WED 7 - 12 - 2022
Date: Oct 25, 2011
Charbel’s electoral law

Matt Nash

A draft electoral law for the 2013 parliamentary elections written by Interior Minister Marwan Charbel introduces several reforms, but still drew the ire of civil society groups and is unlikely to pass because of opposition from the country’s political class.

The centerpiece of the draft legislation is proportional representation—a change to the winner-take-all system used in previous elections and something reformers have been demanding for years. Charbel’s proposal also calls for preferential voting, meaning voters choose their two top candidates when casting ballots for an entire list (also known as an open-list proportional-representation system).


Proportional representation means that districts can no longer be won by a single list of candidates as easily. In past elections, if a list’s candidates received 50 percent or more of the vote, all of the candidates got elected to parliament, regardless of the fact that another list also received a significant number of votes. Under Charbel’s law, if a district with 10 seats had two lists that split the vote 60:40, one list would send six candidates to parliament while the other would send four.

Which candidates are elected from a given list would be determined based on preferential voting if Charbel’s draft becomes law. The minister proposed letting voters choose two candidates from the list for which they vote. Once vote counters identify how many seats each list won in a district, the list’s candidates are chosen based on how many preferential votes they received, a system the Lebanese Association for Democratic Elections (LADE), the country’s largest electoral reform body, is against.

“We’re convinced that the mentality should be voting for a list, a strategy, not for individual candidates,” Rony Assaad, a coordinator at LADE, told NOW Lebanon. He said that, ideally, a list of candidates should present a specific, detailed platform complete with plans outlining what candidates will accomplish—or try to accomplish—if elected. An entire list should work together to woo voters instead of individual candidates trying to rack up loyalty points, he argued.

In announcing his draft law at a press conference earlier this month, Charbel said that preferential voting is more democratic, giving voters more of a voice in picking their representatives. Indeed, under a draft law LADE proposed—which also calls for proportional representation—a list’s candidates would enter parliament based on the order in which their names appear on pre-printed ballots, meaning political parties who write the lists have more influence over who gets elected than in a preferential-voting system. Lebanon has never used a pre-printed ballot in elections, though the minister’s proposal mandates their use.

Charbel also included other reforms civil society groups have long advocated for, including a 30 percent quota on lists for female candidates and allowing expatriates to vote from their countries of residence. That said, many in civil society circles were put off because Charbel did not include them in the process of writing his proposed law.

“A lot of work has been done [by civil society groups] to draft new [electoral] laws,” Sylvana Lakkis, general manager of the Lebanese Physical Handicapped Union—which has worked on electoral law reform—told NOW Lebanon. “That work shouldn’t be forgotten. We should build on it, not ignore it.”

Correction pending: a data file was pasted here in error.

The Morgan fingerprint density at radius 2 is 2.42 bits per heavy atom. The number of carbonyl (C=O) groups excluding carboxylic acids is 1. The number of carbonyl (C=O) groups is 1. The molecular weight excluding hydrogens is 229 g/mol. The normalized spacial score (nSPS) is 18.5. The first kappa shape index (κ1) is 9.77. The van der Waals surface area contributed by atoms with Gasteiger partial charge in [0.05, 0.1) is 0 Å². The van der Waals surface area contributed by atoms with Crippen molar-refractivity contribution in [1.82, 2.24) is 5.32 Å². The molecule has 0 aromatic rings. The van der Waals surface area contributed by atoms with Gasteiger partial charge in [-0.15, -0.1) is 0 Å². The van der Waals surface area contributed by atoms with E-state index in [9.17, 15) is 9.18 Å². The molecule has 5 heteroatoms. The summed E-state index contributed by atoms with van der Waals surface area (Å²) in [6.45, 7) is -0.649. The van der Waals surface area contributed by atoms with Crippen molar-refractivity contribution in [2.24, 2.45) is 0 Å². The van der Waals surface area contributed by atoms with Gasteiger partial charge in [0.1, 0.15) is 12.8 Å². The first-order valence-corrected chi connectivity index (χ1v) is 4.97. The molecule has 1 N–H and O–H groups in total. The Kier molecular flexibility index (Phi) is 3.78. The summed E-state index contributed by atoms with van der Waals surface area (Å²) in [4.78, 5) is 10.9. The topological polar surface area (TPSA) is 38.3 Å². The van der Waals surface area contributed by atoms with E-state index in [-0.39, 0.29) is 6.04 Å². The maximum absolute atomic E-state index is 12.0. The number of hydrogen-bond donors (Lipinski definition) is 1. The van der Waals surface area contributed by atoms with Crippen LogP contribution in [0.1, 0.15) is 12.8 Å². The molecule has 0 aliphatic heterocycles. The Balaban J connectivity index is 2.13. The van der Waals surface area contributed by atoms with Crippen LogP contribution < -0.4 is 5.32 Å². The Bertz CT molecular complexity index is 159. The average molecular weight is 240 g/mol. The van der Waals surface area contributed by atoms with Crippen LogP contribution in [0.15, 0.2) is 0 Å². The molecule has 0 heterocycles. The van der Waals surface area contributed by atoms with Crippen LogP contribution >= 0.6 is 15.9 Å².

What riled reformers most, however, is Charbel’s law’s lack of an independent electoral observation committee. The minister’s draft law does call for a committee to oversee voting, but it will be part of, and subordinate to, the Ministry of Interior. LADE held a demonstration last month to protest against the fact that the committee is not fully independent.

LADE’s Assaad told NOW Lebanon that the organization is also upset with the draft law’s suggestions on electoral districts. The law gives several options for how to carve the country into voting districts (offering 10, 12, 13 or 14, down from the 26 districts used in the 2009 election), and leaves it to parliament to choose the option it prefers, should the law be approved. Assaad said LADE would prefer larger districts, bringing the total number to between six and nine.

There has been much debate as to which political parties would pick up the most seats in a proportional-representation system, given that reaching 50 percent of the vote would no longer give an entire district to one party or alliance of parties. However, advocates of proportional representation hope that the real advantage will be allowing independent candidates a chance to break into the halls of parliament.
“Proportional representation should open the field for small groups and independents,” Lakkis said.

That, in fact, seems the most likely reason why most major political parties have either directly come out against the law or demurred, suggesting they need more time to “study” it. While they may indeed fear losing a few seats to rival parties or coalitions, the country’s political elite seem most concerned about opening up the “old boy’s club” that is Lebanese politics to uncontrolled upstarts running as independents, who in 2009 stood no chance of winning but who could pull off a victory in 2013 with a proportional-representation system.


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